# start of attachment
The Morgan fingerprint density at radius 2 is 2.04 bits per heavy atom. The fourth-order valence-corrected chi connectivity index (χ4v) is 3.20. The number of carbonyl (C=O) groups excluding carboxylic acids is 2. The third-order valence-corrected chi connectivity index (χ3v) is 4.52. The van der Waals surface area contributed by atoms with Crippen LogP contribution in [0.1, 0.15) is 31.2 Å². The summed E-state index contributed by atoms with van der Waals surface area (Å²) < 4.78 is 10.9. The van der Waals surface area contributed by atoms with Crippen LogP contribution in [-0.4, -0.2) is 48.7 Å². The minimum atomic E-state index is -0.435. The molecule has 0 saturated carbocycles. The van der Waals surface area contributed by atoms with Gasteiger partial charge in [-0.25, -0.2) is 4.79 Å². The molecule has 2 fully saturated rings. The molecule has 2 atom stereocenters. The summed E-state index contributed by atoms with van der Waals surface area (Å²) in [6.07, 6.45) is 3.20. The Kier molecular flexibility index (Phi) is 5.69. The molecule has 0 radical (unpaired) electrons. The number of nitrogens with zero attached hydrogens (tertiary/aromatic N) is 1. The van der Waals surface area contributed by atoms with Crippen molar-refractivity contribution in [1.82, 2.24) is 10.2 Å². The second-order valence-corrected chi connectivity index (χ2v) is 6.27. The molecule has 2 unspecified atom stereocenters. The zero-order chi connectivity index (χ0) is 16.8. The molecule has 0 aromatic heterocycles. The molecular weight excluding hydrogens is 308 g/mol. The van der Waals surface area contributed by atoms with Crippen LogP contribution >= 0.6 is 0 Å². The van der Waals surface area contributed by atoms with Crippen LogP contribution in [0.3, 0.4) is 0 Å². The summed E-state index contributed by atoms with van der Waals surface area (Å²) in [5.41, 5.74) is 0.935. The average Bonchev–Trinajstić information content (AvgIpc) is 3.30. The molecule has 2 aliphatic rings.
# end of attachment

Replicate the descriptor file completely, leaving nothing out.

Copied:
The Morgan fingerprint density at radius 2 is 2.04 bits per heavy atom. The fourth-order valence-corrected chi connectivity index (χ4v) is 3.20. The number of carbonyl (C=O) groups excluding carboxylic acids is 2. The third-order valence-corrected chi connectivity index (χ3v) is 4.52. The van der Waals surface area contributed by atoms with Crippen LogP contribution in [0.1, 0.15) is 31.2 Å². The summed E-state index contributed by atoms with van der Waals surface area (Å²) < 4.78 is 10.9. The van der Waals surface area contributed by atoms with Crippen LogP contribution in [-0.4, -0.2) is 48.7 Å². The minimum atomic E-state index is -0.435. The molecule has 0 saturated carbocycles. The van der Waals surface area contributed by atoms with Gasteiger partial charge in [-0.25, -0.2) is 4.79 Å². The molecule has 2 fully saturated rings. The molecule has 2 atom stereocenters. The summed E-state index contributed by atoms with van der Waals surface area (Å²) in [6.07, 6.45) is 3.20. The Kier molecular flexibility index (Phi) is 5.69. The molecule has 0 radical (unpaired) electrons. The number of nitrogens with zero attached hydrogens (tertiary/aromatic N) is 1. The van der Waals surface area contributed by atoms with Crippen molar-refractivity contribution in [1.82, 2.24) is 10.2 Å². The second-order valence-corrected chi connectivity index (χ2v) is 6.27. The molecule has 2 unspecified atom stereocenters. The zero-order chi connectivity index (χ0) is 16.8. The molecule has 0 aromatic heterocycles. The molecular weight excluding hydrogens is 308 g/mol. The van der Waals surface area contributed by atoms with Crippen LogP contribution >= 0.6 is 0 Å². The van der Waals surface area contributed by atoms with Crippen LogP contribution in [0.3, 0.4) is 0 Å². The summed E-state index contributed by atoms with van der Waals surface area (Å²) in [5.41, 5.74) is 0.935. The average Bonchev–Trinajstić information content (AvgIpc) is 3.30. The molecule has 2 aliphatic rings.